Asking ourselves who we want to be and how we want to behave -- resisting the default into denial and self-deception -- is the key to growing, learning and evolving...It means recognizing that as addicted as we can become to the speed and intensity of our lives, we're more creative and productive when we move intentionally between effort and renewal, action and reflection.
Are we simply becoming, as Schwartz says, "dinosaurs of the future?" The choice is up to us. "Together, we can enrich and renew the world we share, or we can speed up its demise," writes Schwartz. "That's true for each of us as individuals. ...and it's truest of all for the organizations in which we work."
It seems like President Obama is on the same page. In a commencement speech on Sunday at Hampton College in Virginia, he told the assembled graduates:
You're coming of age in a 24/7 media environment that bombards us with all kinds of content and exposes us to all kinds of arguments, some of which don't always rank that high on the truth meter. And with iPods and iPads, and Xboxes and PlayStations -- none of which I know how to work -- information becomes a distraction, a diversion, a form of entertainment, rather than a tool of empowerment, rather than the means of emancipation. So all of this is not only putting pressure on you; it's putting new pressure on our country and on our democracy.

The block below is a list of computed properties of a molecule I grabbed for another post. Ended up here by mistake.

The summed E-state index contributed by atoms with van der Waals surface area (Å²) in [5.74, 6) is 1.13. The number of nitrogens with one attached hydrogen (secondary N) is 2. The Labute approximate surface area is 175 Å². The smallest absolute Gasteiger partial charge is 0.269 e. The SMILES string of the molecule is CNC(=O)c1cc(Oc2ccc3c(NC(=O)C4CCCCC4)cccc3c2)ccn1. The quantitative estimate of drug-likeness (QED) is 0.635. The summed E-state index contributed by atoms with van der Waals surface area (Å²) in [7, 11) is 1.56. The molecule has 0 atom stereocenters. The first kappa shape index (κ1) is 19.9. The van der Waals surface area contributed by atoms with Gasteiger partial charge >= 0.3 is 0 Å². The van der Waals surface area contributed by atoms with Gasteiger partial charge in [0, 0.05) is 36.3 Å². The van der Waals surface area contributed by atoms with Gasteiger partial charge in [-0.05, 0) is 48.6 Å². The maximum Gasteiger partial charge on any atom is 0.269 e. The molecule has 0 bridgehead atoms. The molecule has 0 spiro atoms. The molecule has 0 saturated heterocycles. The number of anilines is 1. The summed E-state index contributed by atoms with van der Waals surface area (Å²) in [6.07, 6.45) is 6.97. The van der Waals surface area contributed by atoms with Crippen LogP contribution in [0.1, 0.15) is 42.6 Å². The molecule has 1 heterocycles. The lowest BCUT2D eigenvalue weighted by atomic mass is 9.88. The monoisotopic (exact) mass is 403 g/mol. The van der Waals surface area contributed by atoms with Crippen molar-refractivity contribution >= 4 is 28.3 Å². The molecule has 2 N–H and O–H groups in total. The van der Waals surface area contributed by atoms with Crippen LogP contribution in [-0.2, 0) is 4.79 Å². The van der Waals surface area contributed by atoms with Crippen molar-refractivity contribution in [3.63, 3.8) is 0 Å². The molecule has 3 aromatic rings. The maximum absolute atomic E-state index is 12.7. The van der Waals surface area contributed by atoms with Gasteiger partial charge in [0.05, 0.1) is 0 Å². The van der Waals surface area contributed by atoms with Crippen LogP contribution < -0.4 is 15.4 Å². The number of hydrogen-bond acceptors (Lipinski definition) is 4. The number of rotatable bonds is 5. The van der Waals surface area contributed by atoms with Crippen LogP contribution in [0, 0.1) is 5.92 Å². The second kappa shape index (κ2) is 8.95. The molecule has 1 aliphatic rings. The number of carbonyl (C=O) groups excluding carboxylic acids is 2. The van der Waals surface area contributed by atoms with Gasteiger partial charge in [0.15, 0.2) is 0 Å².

As Schwartz says at the end of his book: "The world is changing. Are you?"
Reading The Way We're Working Isn't Working -- and taking part in our discussion about the issues it raises -- is a great first step toward making that change. And be sure to read Tony's first blog post about the book, coming tomorrow.
"The Way We're Working Isn't Working" is available on Amazon here.